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When to use Struct instead of Hash in Ruby?

Posted by: admin November 30, 2017 Leave a comment


I don’t have much programming experience. But, to me, Struct seems somewhat similar to Hash.

  • What can Struct do well?
  • Is there anything Struct can do, that Hash cannot do?

After googling, the concept of Struct is important in C, but I don’t know much about C.


Structs differ from using hashmaps in the following ways (in addition to how the code looks):

  • A struct has a fixed set of attributes, while you add new keys to a hash.
  • Calling an attribute that does not exist on an instance of a struct will cause a NoMethodError, while getting the value for a non-existing key from a hash will just return nil.
  • Two instances of different structs will never be equal even if the structs have the same attributes and the instances have the same values (i.e. Struct.new(:x).new(42) == Struct.new(:x).new(42) is false, whereas Foo = Struct.new(:x); Foo.new(42)==Foo.new(42) is true).
  • The to_a method for structs returns an array of values, while to_a on a hash gets you an array of key-value-pairs (where “pair” means “two-element array”)
  • If Foo = Struct.new(:x, :y, :z) you can do Foo.new(1,2,3) to create an instance of Foo without having to spell out the attribute names.

So to answer the question: When you want to model objects with a known set of attributes, use structs. When you want to model arbitrary use hashmaps (e.g. counting how often each word occurs in a string or mapping nicknames to full names etc. are definitely not jobs for a struct, while modeling a person with a name, an age and an address would be a perfect fit for Person = Struct.new(name, age, address)).

As a sidenote: C structs have little to nothing to do with ruby structs, so don’t let yourself get confused by that.


I know this question was almost well-answered, but surprisingly nobody has talked about one of the biggest differences and the real benefits of Struct. And I guess that’s why somebody is still asking.

I understand the differences, but what’s the real advantage to using a Struct over a Hash, when a Hash can do the same thing, and is simpler to deal with? Seems like Structs are kind of superfluous.

Struct is faster.

require 'benchmark'

Benchmark.bm 10 do |bench|
  bench.report "Hash: " do
    50_000_000.times do { name: "John Smith", age: 45 } end

  bench.report "Struct: " do
    klass = Struct.new(:name, :age)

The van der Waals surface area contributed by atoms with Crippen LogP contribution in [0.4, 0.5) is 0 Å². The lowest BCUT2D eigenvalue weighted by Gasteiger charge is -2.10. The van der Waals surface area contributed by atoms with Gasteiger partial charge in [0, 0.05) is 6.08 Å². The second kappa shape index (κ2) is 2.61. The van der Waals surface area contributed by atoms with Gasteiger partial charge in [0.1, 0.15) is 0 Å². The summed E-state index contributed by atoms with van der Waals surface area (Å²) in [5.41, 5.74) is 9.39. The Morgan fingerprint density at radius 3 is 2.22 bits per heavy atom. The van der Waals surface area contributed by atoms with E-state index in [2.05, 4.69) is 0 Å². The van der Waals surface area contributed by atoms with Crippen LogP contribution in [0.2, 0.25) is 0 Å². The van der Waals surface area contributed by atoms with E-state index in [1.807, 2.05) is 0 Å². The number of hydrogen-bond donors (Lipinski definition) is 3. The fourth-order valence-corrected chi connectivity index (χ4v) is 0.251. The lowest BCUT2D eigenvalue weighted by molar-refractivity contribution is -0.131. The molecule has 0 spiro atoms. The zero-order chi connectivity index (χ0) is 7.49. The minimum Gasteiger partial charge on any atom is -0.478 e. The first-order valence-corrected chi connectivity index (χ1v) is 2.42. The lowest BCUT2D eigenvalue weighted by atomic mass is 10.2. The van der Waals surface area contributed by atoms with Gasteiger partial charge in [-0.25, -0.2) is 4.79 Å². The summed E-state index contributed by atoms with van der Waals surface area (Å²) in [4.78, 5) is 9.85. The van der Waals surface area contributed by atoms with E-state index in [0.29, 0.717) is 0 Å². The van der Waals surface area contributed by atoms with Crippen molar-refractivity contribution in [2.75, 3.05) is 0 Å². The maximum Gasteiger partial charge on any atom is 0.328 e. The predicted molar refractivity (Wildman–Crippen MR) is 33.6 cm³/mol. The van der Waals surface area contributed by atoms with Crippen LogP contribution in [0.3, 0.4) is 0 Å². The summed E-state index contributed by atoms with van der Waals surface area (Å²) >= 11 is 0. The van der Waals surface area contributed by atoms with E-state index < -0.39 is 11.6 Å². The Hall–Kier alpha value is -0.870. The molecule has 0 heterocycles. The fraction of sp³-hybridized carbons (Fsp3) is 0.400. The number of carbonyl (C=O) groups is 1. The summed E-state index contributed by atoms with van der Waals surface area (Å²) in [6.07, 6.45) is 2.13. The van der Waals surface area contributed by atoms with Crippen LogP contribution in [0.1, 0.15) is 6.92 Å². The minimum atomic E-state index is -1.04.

50_000_000.times do klass.new("John Smith", 45) end


# ruby 2.2.2p95 (2015-04-13 revision 50295) [x64-mingw32].
#                 user     system      total        real
# Hash:       22.340000   0.016000  22.356000 ( 24.260674)
# Struct:     12.979000   0.000000  12.979000 ( 14.095455)

# ruby 2.2.2p95 (2015-04-13 revision 50295) [x86_64-darwin11.0]
#                  user     system      total        real
# Hash:       31.980000   0.060000  32.040000 ( 32.039914)
# Struct:     16.880000   0.010000  16.890000 ( 16.886061)


From the Struct documentation:

A Struct is a convenient way to bundle a number of attributes together, using accessor methods, without having to write an explicit class.

On the other hand, a Hash:

A Hash is a collection of key-value pairs. It is similar to an Array, except that indexing is done via arbitrary keys of any object type, not an integer index. The order in which you traverse a hash by either key or value may seem arbitrary, and will generally not be in the insertion order.

The main difference is how you access your data.

ruby-1.9.1-p378 > Point = Struct.new(:x, :y)
 => Point 
ruby-1.9.1-p378 > p = Point.new(4,5)
 => #<struct Point x=4, y=5> 
ruby-1.9.1-p378 > p.x
 => 4 
ruby-1.9.1-p378 > p.y
 => 5 
ruby-1.9.1-p378 > p = {:x => 4, :y => 5}
 => {:x=>4, :y=>5} 
ruby-1.9.1-p378 > p.x
NoMethodError: undefined method `x' for {:x=>4, :y=>5}:Hash
    from (irb):7
    from /Users/mr/.rvm/rubies/ruby-1.9.1-p378/bin/irb:17:in `<main>'
ruby-1.9.1-p378 > p[:x]
 => 4 
ruby-1.9.1-p378 > p[:y]
 => 5 

In short, you would make a new Struct when you want a class that’s a “plain old data” structure (optionally with the intent of extending it with more methods), and you would use a Hash when you don’t need a formal type at all.


One more main difference is you can add behavior methods to a Struct.

 Customer = Struct.new(:name, :address) do

  def greeting; "Hello #{name}!" ; end


Customer.new("Dave", "123 Main").greeting  # => "Hello Dave!"


If you’re just going to encapsulate the data, then a Hash (or an Array of Hashes) are fine. If you’re planning to have the data manipulate or interact with other data, then a Struct can open some interesting possibilities:

Point = Struct.new(:x, :y)
point_a = Point.new(0,0)
point_b = Point.new(2,3)

class Point
  def distance_to another_point
    Math.sqrt((self.x - another_point.x)**2 + (self.y - another_point.y)**2)

puts point_a.distance_to point_b